Platte County Circuit Court Judge James Van Amburg in a May 2019 agreed with Platte County that it?s not on the hook to cover gaps in project revenues to repay the remaining $29 million of transportation refunding and improvement bonds sold through the authority. The trustee appealed to the Missouri Court of Appeals for the Western District which issued an opinion last month.

?We find that the plain language of the Financing Agreement does not contain a promise by the County to pay for the shortfalls for the Zona Rosa Bonds. We affirm,? reads the opinion authored by Judge W. Douglas Thomson. The panel also included Judge Karen King Mitchell and Judge Anthony Rex Gabbert.

The commission never approved making a payment because it was not required to, and doing so would deplete the county?s reserve fund and require either a material reduction in core governmental services or a raise in taxes, county attorneys Martin and Todd Graves of Graves Garrett LLC said in a statement after the Aug. 25 opinion was distributed.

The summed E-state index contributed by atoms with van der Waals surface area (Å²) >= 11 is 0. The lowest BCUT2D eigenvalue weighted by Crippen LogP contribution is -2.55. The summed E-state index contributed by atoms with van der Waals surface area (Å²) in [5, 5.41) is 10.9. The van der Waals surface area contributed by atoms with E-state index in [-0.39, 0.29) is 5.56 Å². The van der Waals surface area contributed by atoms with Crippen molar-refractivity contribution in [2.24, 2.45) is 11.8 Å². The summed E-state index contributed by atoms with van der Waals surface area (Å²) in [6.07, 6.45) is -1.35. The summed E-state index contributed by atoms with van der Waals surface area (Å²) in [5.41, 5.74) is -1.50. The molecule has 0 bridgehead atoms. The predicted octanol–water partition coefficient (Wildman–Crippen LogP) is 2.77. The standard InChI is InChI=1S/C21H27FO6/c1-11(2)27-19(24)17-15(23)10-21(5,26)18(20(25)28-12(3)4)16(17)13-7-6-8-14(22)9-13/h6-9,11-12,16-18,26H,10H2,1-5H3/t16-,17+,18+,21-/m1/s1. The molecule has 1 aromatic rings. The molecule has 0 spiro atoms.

The trustee is represented by Spencer Fane LLP attorneys Scott Goldstein and Kersten Holzhueter represent the trustee. The trustee?s lawyers had argued in appellate court filings the lower court erred by ruling the financing agreement imposed only a moral obligation and argued the finance agreement pledge was legally enforceable after a review of county finances.

Moody?s Investors Service cut the county?s rating ? then at Aa2 ? to junk in September 2018 after learning of the commissioners? comments and after the May ruling. Moody?s rates the county Ba3 with a negative outlook.

The financing agreement that outlined repayment of the bonds issued in 2007 to refund 2003 debt sold to finance parking facilities at the Zona Rosa retail complex required the county to submit in its annual budget a debt service appropriation. The county warned it could not afford the expense that could reach $40 million when the bonds mature in 2032.